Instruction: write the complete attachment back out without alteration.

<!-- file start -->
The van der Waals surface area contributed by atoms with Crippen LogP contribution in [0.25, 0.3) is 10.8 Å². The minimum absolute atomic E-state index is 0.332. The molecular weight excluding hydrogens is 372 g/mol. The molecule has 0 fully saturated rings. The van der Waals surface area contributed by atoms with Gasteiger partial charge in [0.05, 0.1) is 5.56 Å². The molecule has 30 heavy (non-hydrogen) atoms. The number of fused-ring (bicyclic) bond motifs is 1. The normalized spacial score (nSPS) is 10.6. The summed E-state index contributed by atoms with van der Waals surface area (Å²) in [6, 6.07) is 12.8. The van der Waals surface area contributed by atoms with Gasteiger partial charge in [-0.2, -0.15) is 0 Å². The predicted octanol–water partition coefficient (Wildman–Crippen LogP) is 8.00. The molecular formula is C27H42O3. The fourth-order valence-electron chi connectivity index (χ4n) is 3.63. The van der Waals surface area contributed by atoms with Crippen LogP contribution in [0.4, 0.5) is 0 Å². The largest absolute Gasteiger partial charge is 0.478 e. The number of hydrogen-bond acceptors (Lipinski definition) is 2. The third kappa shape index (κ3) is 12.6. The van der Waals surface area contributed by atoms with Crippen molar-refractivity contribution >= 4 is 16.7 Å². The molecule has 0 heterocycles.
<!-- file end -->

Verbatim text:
The van der Waals surface area contributed by atoms with Crippen LogP contribution in [0.25, 0.3) is 10.8 Å². The minimum absolute atomic E-state index is 0.332. The molecular weight excluding hydrogens is 372 g/mol. The molecule has 0 fully saturated rings. The van der Waals surface area contributed by atoms with Gasteiger partial charge in [0.05, 0.1) is 5.56 Å². The molecule has 30 heavy (non-hydrogen) atoms. The number of fused-ring (bicyclic) bond motifs is 1. The normalized spacial score (nSPS) is 10.6. The summed E-state index contributed by atoms with van der Waals surface area (Å²) in [6, 6.07) is 12.8. The van der Waals surface area contributed by atoms with Gasteiger partial charge in [-0.2, -0.15) is 0 Å². The predicted octanol–water partition coefficient (Wildman–Crippen LogP) is 8.00. The molecular formula is C27H42O3. The fourth-order valence-electron chi connectivity index (χ4n) is 3.63. The van der Waals surface area contributed by atoms with Crippen LogP contribution in [0.4, 0.5) is 0 Å². The largest absolute Gasteiger partial charge is 0.478 e. The number of hydrogen-bond acceptors (Lipinski definition) is 2. The third kappa shape index (κ3) is 12.6. The van der Waals surface area contributed by atoms with Crippen molar-refractivity contribution >= 4 is 16.7 Å². The molecule has 0 heterocycles.